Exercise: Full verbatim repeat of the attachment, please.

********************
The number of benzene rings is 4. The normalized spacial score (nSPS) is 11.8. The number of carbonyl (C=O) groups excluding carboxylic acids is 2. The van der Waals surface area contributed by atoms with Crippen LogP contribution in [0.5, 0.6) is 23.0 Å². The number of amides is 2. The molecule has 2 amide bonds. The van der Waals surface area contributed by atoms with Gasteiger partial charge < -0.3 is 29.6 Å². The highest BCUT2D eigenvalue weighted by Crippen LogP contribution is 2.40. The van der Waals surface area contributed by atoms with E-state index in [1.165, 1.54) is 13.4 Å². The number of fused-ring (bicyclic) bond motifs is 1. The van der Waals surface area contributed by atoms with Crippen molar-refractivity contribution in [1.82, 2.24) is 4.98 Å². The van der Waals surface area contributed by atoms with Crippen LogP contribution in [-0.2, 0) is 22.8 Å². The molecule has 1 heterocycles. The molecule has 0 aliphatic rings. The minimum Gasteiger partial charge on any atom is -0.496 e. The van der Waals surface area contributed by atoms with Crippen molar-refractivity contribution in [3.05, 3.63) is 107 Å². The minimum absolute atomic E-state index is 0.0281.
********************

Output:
The number of benzene rings is 4. The normalized spacial score (nSPS) is 11.8. The number of carbonyl (C=O) groups excluding carboxylic acids is 2. The van der Waals surface area contributed by atoms with Crippen LogP contribution in [0.5, 0.6) is 23.0 Å². The number of amides is 2. The molecule has 2 amide bonds. The van der Waals surface area contributed by atoms with Gasteiger partial charge < -0.3 is 29.6 Å². The highest BCUT2D eigenvalue weighted by Crippen LogP contribution is 2.40. The van der Waals surface area contributed by atoms with E-state index in [1.165, 1.54) is 13.4 Å². The number of fused-ring (bicyclic) bond motifs is 1. The van der Waals surface area contributed by atoms with Crippen molar-refractivity contribution in [1.82, 2.24) is 4.98 Å². The van der Waals surface area contributed by atoms with Crippen LogP contribution in [-0.2, 0) is 22.8 Å². The molecule has 1 heterocycles. The molecule has 0 aliphatic rings. The minimum Gasteiger partial charge on any atom is -0.496 e. The van der Waals surface area contributed by atoms with Crippen molar-refractivity contribution in [3.05, 3.63) is 107 Å². The minimum absolute atomic E-state index is 0.0281.